WASHINGTON Last fall, the North Koreans took James Kelly aside and admitted to him they had a nuclear program.
This past spring, shortly before a dinner, a Pyongyang diplomat told Kelly his country already had nuclear weapons and might use them.
Life used to be simpler for Kelly, President Bush's top State Department aide for Asia and point man for North Korea. Less than three years ago, he was head of a think tank in balmy Hawaii, enjoying the cool breezes.
This week, for the third time in a little less than 11 months, Kelly, 65, is meeting with chairman Kim Jong Il's envoys to talk about disarmament. The venue is Beijing, where delegates from China, South Korea, Japan and Russia also are present.
And with each Kelly encounter with the North Koreans, the stakes grow higher. He is looking for signs that North Korea will offer to strike a bargain: the verifiable dismantling of its nuclear weapons programs in return for economic benefits and security guarantees.
Kelly's superiors back home are eagerly awaiting his cables on the discussions.
For Secretary of State Colin Powell, it's hard to imagine a more important issue over the short- to medium-term. He said recently that Kelly checks in every day, weekends included, to brief him on what North Korea is up to.
Backslapping camaraderie has not been a hallmark of Kelly's encounters with the North Koreans. Last October, Kang Sok Ju of the North Korean Foreign Ministry acknowledged to Kelly during talks in Pyongyang that his country had a uranium-based nuclear weapons program.
Kelly and his team knew about the program; what surprised them was that Kang acknowledged it.
The implications were serious, given the promises North Korea had made during the early 1990s to foreswear nuclear weapons.
Another bombshell was awaiting Kelly last April in Beijing where he joined with Chinese and North Korean officials for talks.
North Korea's Ri Gun told Kelly before a dinner that Pyongyang had nuclear weapons and would test, export or use them, depending on U.S. actions. Ri's comments, to say the least, were unsettling.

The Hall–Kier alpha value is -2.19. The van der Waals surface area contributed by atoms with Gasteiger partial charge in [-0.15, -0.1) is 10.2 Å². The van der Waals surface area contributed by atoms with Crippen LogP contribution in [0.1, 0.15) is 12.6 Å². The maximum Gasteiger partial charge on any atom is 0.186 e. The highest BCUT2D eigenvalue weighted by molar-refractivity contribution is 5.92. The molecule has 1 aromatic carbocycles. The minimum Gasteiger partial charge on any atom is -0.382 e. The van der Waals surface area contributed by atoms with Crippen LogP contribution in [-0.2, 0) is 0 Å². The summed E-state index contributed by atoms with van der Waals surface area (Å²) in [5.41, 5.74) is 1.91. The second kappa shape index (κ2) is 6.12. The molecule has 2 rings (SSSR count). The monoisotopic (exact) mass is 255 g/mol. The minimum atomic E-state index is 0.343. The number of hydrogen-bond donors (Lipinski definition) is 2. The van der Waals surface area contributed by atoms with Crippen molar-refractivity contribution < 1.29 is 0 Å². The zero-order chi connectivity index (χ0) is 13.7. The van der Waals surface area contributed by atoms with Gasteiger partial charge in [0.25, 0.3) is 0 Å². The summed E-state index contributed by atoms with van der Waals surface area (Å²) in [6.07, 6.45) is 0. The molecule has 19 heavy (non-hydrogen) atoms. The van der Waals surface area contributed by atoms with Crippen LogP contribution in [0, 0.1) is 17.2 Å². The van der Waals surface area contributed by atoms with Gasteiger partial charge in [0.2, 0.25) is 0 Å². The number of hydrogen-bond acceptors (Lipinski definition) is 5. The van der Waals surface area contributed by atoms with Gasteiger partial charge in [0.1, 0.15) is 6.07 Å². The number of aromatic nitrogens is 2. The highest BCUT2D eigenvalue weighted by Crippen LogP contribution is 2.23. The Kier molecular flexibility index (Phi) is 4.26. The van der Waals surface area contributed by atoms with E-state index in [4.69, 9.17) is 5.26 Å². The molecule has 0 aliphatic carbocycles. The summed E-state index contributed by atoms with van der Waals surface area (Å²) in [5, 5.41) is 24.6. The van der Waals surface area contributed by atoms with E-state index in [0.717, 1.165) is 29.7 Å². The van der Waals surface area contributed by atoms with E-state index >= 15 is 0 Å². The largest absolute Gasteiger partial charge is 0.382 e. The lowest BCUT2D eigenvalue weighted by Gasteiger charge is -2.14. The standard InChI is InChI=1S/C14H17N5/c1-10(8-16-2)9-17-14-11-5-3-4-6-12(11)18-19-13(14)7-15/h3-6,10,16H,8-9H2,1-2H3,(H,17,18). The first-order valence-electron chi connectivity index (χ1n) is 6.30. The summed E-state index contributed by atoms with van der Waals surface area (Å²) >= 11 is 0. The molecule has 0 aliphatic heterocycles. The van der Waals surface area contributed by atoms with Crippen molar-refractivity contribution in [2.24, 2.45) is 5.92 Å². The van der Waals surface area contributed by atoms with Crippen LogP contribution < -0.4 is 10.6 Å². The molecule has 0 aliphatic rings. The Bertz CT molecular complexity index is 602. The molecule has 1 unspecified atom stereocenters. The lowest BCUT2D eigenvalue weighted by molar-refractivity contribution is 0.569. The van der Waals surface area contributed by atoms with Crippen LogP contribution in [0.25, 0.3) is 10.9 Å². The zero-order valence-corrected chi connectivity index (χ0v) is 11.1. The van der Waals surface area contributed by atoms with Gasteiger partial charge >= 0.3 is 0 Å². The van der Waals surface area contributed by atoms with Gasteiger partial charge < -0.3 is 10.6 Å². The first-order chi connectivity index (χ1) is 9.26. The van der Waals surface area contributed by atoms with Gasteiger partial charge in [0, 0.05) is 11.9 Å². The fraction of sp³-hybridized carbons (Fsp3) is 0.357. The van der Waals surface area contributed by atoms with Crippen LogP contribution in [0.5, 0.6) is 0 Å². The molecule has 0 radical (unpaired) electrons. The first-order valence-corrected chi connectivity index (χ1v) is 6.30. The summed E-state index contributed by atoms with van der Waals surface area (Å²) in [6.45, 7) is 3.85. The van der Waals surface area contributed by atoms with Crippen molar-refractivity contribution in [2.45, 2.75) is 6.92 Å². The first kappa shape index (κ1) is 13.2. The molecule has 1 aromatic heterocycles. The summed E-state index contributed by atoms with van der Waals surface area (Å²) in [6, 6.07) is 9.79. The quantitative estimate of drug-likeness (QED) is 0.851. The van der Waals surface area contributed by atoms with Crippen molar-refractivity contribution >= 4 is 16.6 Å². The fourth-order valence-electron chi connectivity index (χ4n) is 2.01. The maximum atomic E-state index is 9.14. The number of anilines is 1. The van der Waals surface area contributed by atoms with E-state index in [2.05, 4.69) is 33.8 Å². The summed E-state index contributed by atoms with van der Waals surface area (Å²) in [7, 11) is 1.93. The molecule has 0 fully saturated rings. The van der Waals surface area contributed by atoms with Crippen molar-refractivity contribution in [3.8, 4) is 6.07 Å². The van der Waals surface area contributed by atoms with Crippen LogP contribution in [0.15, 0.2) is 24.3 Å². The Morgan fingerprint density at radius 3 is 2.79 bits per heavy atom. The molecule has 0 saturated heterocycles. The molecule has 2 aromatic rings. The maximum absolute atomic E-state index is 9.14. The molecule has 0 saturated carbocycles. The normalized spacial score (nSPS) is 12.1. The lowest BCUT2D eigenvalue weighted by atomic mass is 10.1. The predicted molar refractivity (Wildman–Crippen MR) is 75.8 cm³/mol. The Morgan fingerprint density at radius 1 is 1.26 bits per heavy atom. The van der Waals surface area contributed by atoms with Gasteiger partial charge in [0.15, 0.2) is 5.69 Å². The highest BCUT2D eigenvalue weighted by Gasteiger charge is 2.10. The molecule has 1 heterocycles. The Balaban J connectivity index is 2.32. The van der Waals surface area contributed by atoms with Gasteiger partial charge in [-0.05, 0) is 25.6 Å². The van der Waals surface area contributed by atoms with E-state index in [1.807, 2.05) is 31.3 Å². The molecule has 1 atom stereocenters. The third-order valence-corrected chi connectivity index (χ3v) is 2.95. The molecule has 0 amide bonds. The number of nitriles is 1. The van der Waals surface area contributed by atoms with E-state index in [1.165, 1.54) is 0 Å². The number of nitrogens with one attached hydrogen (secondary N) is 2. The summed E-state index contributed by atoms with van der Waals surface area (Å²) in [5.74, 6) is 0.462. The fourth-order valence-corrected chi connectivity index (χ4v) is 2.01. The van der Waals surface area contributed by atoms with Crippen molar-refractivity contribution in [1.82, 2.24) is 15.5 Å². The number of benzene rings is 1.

But Ri's presentation during a plenary meeting was somewhat more encouraging. It included an offer for the eventual abandonment of its weapons programs. Powell felt the offer was worth pursuing.
During the run-up to this week's meetings, administration officials debated whether to order Kelly to ignore any efforts by North Koreans to approach him in social settings. Powell ruled that Kelly should hear them out, regardless of the location.
One senior official said Kelly won't have much room for freelancing in Beijing. ''He's been carefully scripted,'' the official said.
In contrast to the previous encounters with the North Koreans, Kelly at least has the knowledge that there will be friendly faces around the negotiating table.
Of the six countries present, only Pyongyang's envoys think that the idea of a nuclear-armed North Korea has merit.
If the North Koreans say yes to disarmament, then comes the daunting challenge of verifying that the secretive nation really means what it says.
A recent report by the International Crisis Group said that if North Korea is left free to proliferate nuclear materials to other countries and to terrorist groups, ''no city in the world would be safe.''
Other countries will be paying close heed as well to developments in Beijing.
Henry Sokolski, who follows North Korea at the Nonproliferation Policy Education Center in Washington, said he attended a meeting recently in Geneva with top officials from Iran, another country on the nuclear path.
''After the formal session, they pulled me aside,'' Sokolski wrote. ''The one question the only question they pressed me about was what Washington planned to do about North Korea.''
George Gedda has covered foreign affairs for The Associated Press since 1968.
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